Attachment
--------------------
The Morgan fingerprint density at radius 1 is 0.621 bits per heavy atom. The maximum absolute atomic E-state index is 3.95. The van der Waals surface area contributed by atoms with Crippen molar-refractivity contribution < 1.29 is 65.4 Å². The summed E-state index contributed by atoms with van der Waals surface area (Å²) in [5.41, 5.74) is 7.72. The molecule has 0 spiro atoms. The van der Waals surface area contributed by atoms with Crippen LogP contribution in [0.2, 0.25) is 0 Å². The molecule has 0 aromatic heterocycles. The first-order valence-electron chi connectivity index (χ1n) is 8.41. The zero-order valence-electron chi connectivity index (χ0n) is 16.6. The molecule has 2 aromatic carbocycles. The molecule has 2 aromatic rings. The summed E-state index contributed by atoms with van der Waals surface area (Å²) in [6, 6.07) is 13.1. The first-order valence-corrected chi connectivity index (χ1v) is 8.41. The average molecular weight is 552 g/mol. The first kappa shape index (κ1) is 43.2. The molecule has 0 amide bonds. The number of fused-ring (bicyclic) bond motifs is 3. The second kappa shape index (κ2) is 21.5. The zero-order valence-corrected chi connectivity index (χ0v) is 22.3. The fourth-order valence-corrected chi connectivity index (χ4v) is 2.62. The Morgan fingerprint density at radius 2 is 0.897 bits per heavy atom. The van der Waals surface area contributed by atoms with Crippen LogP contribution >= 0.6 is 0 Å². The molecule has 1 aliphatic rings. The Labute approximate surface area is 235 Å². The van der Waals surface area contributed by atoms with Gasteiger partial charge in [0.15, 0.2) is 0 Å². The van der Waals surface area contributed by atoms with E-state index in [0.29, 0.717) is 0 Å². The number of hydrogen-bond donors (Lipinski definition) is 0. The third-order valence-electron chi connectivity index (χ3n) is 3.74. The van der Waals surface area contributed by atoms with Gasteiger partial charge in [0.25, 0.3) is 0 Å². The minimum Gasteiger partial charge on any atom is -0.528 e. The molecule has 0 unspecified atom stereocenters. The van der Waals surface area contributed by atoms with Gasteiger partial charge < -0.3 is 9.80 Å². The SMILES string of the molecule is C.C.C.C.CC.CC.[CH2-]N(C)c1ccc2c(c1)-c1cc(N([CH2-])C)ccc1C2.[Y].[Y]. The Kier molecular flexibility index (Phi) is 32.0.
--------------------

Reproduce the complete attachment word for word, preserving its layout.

The Morgan fingerprint density at radius 1 is 0.621 bits per heavy atom. The maximum absolute atomic E-state index is 3.95. The van der Waals surface area contributed by atoms with Crippen molar-refractivity contribution < 1.29 is 65.4 Å². The summed E-state index contributed by atoms with van der Waals surface area (Å²) in [5.41, 5.74) is 7.72. The molecule has 0 spiro atoms. The van der Waals surface area contributed by atoms with Crippen LogP contribution in [0.2, 0.25) is 0 Å². The molecule has 0 aromatic heterocycles. The first-order valence-electron chi connectivity index (χ1n) is 8.41. The zero-order valence-electron chi connectivity index (χ0n) is 16.6. The molecule has 2 aromatic carbocycles. The molecule has 2 aromatic rings. The summed E-state index contributed by atoms with van der Waals surface area (Å²) in [6, 6.07) is 13.1. The first-order valence-corrected chi connectivity index (χ1v) is 8.41. The average molecular weight is 552 g/mol. The first kappa shape index (κ1) is 43.2. The molecule has 0 amide bonds. The number of fused-ring (bicyclic) bond motifs is 3. The second kappa shape index (κ2) is 21.5. The zero-order valence-corrected chi connectivity index (χ0v) is 22.3. The fourth-order valence-corrected chi connectivity index (χ4v) is 2.62. The Morgan fingerprint density at radius 2 is 0.897 bits per heavy atom. The van der Waals surface area contributed by atoms with Crippen LogP contribution >= 0.6 is 0 Å². The molecule has 1 aliphatic rings. The Labute approximate surface area is 235 Å². The van der Waals surface area contributed by atoms with Gasteiger partial charge in [0.15, 0.2) is 0 Å². The van der Waals surface area contributed by atoms with E-state index in [0.29, 0.717) is 0 Å². The number of hydrogen-bond donors (Lipinski definition) is 0. The third-order valence-electron chi connectivity index (χ3n) is 3.74. The van der Waals surface area contributed by atoms with Gasteiger partial charge in [0.25, 0.3) is 0 Å². The minimum Gasteiger partial charge on any atom is -0.528 e. The molecule has 0 unspecified atom stereocenters. The van der Waals surface area contributed by atoms with Gasteiger partial charge < -0.3 is 9.80 Å². The SMILES string of the molecule is C.C.C.C.CC.CC.[CH2-]N(C)c1ccc2c(c1)-c1cc(N([CH2-])C)ccc1C2.[Y].[Y]. The Kier molecular flexibility index (Phi) is 32.0.